“Just to be honest, the melioration in the Neretva valley didn’t just do harm, lots of good was done as well, turning a sick valley into a valley full of life. However, I regret the drained lakes, those 300 hectares where mandarins now grow mean nothing.”
From that time Branko recalls the grapes from the vineyards were taken to the winery in Opuzen with boats, as well as how he taught himself to drive the small Neretva boat before even learning to swim. It seems he will never get over being too thin or light to keep company with the older girls who stomped grapes with their feet by lifting up their skirts.
“Harvest was always a festivity in this area, everything ended in joy and fun, while women added a level of erotica to the hard work,” says Branko.
But, unlike the vineyards of his childhood, when only two varieties were cultivated – Plavka, Plavina or Brajda and Kadarun, which was immediately sold to Bakar to produce Bakarska Vodica, Branko Prović decided to include, besides Chardonnay, Merlot, Cabernet Sauvignon and now Yellow Muscat.
Naturally, the label design was meant to honour the Neretva valley…
“Our label shows the entire Neretva valley with its recognisable canals woven into a grape cluster. I call such land with small canals around it the Neretva lace. But the homage is not only in the image, there are also the wine names which also tell Neretva history. Naron, the name of our Chardonnay, resided in Narona, our Zlatarica was named after Queen Livija, rose after the Illyrian Queen Teuta, also connected to the Neretva…”
Although the Neretva valley is practically surrounded by fascinating vineyards of Pelješac and Komarna, Branko in his assortment does not have the variety which is common in the area – Plavac Mali. And he says he never regretted such a decision.
“In fact, it is a good feeling to be surrounded by Plavac Mali, and not having it. A very good feeling, it is wonderful to be different, especially being great friends with all these winemakers using Plavac Mali. We all walk differently, wear different shoes, clothes, have different professions… On the other hand, it is clear that Plavac Mali is not a variety for a vineyard at the Neretva delta, it needs different terrain. So I decided to use varieties which will give the best results on such terrain.”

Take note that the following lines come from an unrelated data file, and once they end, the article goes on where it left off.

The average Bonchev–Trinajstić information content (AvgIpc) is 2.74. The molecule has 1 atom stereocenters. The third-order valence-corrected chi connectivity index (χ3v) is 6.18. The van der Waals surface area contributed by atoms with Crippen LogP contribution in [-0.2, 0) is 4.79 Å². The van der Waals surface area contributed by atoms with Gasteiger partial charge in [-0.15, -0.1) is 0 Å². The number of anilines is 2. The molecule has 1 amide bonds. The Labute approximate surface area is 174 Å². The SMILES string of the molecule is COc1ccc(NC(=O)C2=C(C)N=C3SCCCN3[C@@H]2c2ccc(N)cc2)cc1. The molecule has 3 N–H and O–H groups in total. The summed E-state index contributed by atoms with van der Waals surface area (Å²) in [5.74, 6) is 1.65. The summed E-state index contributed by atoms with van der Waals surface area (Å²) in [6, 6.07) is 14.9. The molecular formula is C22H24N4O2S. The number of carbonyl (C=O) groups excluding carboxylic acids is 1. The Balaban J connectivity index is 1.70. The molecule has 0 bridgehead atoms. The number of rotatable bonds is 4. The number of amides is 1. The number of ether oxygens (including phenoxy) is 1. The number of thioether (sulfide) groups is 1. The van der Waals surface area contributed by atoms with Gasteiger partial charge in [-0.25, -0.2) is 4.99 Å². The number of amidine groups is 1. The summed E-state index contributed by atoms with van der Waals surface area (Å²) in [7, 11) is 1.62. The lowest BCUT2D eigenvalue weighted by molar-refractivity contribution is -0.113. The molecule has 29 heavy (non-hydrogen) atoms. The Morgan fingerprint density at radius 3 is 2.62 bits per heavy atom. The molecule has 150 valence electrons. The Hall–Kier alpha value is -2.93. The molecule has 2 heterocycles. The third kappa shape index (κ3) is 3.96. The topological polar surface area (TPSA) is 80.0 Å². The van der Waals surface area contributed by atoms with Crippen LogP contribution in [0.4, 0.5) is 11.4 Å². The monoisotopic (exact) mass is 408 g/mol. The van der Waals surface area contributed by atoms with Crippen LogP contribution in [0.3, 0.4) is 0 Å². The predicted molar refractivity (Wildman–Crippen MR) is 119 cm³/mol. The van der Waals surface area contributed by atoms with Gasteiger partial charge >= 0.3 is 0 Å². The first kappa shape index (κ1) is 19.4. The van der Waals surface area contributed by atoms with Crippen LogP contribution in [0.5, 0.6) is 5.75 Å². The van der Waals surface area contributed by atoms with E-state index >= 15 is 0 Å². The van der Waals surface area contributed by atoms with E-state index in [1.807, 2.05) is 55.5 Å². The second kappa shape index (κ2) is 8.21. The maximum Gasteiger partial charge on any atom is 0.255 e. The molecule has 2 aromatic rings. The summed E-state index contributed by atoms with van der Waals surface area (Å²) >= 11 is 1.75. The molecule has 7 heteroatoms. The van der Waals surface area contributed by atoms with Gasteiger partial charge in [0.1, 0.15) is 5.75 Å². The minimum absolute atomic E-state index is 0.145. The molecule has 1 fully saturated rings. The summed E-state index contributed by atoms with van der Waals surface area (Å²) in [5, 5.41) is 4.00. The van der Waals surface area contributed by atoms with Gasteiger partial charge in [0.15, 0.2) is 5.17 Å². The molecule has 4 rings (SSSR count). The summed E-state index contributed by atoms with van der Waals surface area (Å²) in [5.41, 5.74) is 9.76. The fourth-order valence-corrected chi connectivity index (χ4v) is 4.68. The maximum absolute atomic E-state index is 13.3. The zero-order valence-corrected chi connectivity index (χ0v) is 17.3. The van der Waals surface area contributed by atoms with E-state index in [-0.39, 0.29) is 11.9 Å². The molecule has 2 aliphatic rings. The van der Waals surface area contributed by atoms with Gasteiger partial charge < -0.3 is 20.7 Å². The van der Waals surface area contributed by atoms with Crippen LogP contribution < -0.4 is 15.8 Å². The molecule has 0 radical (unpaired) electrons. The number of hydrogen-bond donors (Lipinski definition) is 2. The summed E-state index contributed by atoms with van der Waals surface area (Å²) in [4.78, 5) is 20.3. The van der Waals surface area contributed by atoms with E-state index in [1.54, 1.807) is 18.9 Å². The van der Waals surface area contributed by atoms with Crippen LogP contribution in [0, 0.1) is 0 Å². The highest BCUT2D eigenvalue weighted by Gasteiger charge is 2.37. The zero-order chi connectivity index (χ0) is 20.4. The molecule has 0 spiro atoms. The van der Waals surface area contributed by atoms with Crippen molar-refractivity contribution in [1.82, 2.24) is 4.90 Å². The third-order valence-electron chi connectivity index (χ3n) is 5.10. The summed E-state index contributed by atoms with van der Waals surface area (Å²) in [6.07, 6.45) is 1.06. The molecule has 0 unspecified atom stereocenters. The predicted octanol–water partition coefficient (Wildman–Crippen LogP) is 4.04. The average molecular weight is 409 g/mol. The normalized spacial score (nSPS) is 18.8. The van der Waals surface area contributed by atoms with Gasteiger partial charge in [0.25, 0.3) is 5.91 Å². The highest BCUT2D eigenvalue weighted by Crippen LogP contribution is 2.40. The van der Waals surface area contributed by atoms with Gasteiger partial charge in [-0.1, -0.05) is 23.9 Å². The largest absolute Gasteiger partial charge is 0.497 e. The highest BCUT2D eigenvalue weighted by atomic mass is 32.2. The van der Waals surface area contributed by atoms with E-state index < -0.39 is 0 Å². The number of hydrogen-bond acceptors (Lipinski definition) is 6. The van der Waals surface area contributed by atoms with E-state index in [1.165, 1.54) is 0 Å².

Branko is a hotelier by profession, was in trade for a long time, and in the end, some ten years ago, decided in his native Opuzen, along the Adriatic touristic road, to construct a hotel named Merlot. Wine and hotels found a perfect voice, so good that even Branko loves to recite his favourite “wine poet” Charles Baudelaire.
“I love to quote him when he says: ‘One evening the wine began to sing: I know how much it takes, when the hill is on fire, labour, sweat, sun burning to the bone, for my soul and my life to be created, but I have no malice and ungratefulness…’ But I also love his short poem on wine, almost a haiku: ‘Even the dirtiest hole can be dressed by wine and create fine carvings on the ceiling!’ Baudelaire found the essence of wine and that’s why I love him! Baudelaire is great, cannot be bypassed. Lorca wrote as well, but he saw it through the expression of the conflict in Spain, with him the wine is blood, sword, silk, for him wine is not like with Baudelaire – a pleasure. I am fond of poetry, and when I drink this relationship to poetry is multiplied.”
Branko also enjoy his friends who gather once a week or two weeks, where he takes care of cooking and wine. Naturally, in gastronomy he is a traditionalist, loves brodettos, sauces, risottos, no affinity for grilling, as he feels “meals are cooked, not baked!”
“In the last weekend in November we organise in our hotel the Eel Days. The eel story is a part of my childhood when the Neretva valley had a lot more water than today. Lately we have a new gastronomy offer with modern times. For example, a novelty is the blue-tailed crab, which apparently came with ballast water in ships, in large amounts.”
For the original and more from Vinske Priče blog on wine, click here.